Cutler has given assurances that the USOC revenue needs will be given more than lip service, but no "deal" with a specific dollar figure was promised by the administration in return for the USOC's proboycott vote, Miller said.

USOC President Robert J. Kane disputed charges that the International Olympic Committee (IOC) could censure the USOC and possibly revoke the 1984 Summer Olympics from Los Angeles because of the USOC decision not to send a team to Moscow.

Julian K. Roosevelt, one of two American members of the IOC, said Saturday that the USOC had "knuckled under to political pressure unnecessarily," and might be penalized for violating the IOC rule that national Olympic committees must resist political influence.

Kane said the USOC had kept IOC President Lord Killanin and Director Monique Berlioux fully informed of its actions, and they had confirmed that the USOC "did everything properly." Killanin is satisfied that USOC delegates made up their own minds to support the president and voted to do so democratically, Kane said, adding: "He understands our predicament."

Killanin issued a brief statement today. Without specifically referring to the USOC decision, he said the status of the Moscow games would be reviewed at a meeting of the IOC executive board in Lausanne, Switzerland, April 21-23.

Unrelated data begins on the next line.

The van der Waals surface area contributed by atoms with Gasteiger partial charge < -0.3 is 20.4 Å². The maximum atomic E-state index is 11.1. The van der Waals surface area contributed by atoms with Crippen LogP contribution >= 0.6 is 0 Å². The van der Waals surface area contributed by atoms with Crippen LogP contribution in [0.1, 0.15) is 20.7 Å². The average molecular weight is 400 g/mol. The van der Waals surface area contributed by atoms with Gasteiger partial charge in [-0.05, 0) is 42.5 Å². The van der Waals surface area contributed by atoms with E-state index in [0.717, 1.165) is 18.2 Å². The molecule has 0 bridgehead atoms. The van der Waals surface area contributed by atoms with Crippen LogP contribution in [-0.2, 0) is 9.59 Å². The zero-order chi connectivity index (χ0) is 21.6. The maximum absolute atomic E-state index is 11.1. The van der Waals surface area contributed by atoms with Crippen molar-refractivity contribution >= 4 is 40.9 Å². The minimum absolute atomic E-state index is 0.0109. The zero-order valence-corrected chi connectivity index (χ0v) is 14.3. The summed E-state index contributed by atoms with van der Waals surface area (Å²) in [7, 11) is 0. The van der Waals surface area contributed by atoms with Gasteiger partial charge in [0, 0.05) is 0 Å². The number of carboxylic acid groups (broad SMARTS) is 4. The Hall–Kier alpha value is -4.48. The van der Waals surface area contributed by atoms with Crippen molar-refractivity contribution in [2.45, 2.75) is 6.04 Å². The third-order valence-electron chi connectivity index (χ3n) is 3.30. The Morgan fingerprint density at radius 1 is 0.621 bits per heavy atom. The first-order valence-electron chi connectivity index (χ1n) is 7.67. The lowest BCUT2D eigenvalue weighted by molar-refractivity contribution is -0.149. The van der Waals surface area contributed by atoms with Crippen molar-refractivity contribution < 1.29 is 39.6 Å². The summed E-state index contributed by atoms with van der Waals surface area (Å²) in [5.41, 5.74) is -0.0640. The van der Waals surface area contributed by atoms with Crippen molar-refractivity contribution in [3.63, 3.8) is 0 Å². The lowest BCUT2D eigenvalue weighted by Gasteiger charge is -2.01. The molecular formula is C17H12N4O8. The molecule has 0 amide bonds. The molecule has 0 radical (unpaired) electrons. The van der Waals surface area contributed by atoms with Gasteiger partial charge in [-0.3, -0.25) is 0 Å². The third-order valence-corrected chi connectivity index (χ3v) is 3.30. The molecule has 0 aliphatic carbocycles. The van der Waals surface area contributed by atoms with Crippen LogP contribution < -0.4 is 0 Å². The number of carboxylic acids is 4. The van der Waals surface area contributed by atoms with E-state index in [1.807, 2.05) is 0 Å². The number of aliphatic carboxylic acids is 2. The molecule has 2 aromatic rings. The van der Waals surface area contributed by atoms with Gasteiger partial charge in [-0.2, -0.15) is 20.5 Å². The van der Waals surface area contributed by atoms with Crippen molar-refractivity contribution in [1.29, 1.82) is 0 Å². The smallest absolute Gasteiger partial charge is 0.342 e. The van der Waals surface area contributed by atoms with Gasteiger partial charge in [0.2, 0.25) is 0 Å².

There have been reports that the IOC might change its rules to permit athletes to enter the games as individuals, rather than as representatives of their national Olympic committees. Miller, who will represent the USOC in Lausanne, said that such a rules change in highly unlikely.

Anita DeFrantz, Olympic rower and attorney, said that a class action suit probably will be filed on behalf of U.S. athletes prevented from entering the Moscow games.

However, she admitted the suit was primarily "a matter of principle," and has little chance of reversing the USOC decision against sending American athletes to Moscow.

In other business, the USOC approved Syracuse, N.Y., as the site of its 1981 National Sports Festival, an Olympic-style, multisport event for U.S. athletes held in non-Olympic years.

William Kissell, general counsel of the Lake Placid Olympic Organizing Committee, reported that he is seeking assistance from the federal and New York state governments to make up a $4 to $5 million budget deficit for the Winter Olympics held in February.

"This is a matter of some urgency," said Kissell, explaining that the Lake Placid committee encountered a $2 million shortfall in its projected revenues of $44.5 million and exceeded budget expenditures by $3 million.

"We have creditors who have been very patient and haven't sued us yet, but with interest rates at 20 percent, they can't wait forever," he said.

Hank Usher, executive vice president of the Los Angeles Olympic Organizing Committee, reported that the 1984 Summer Games are projecting a $21 million surplus and are "in very good financial shape."

He said that Soviet Olympic officials who visited Los Angeles last week said that Soviet athletes would definitely compete in the 1984 games, even if U.S. athletes boycott Moscow this year.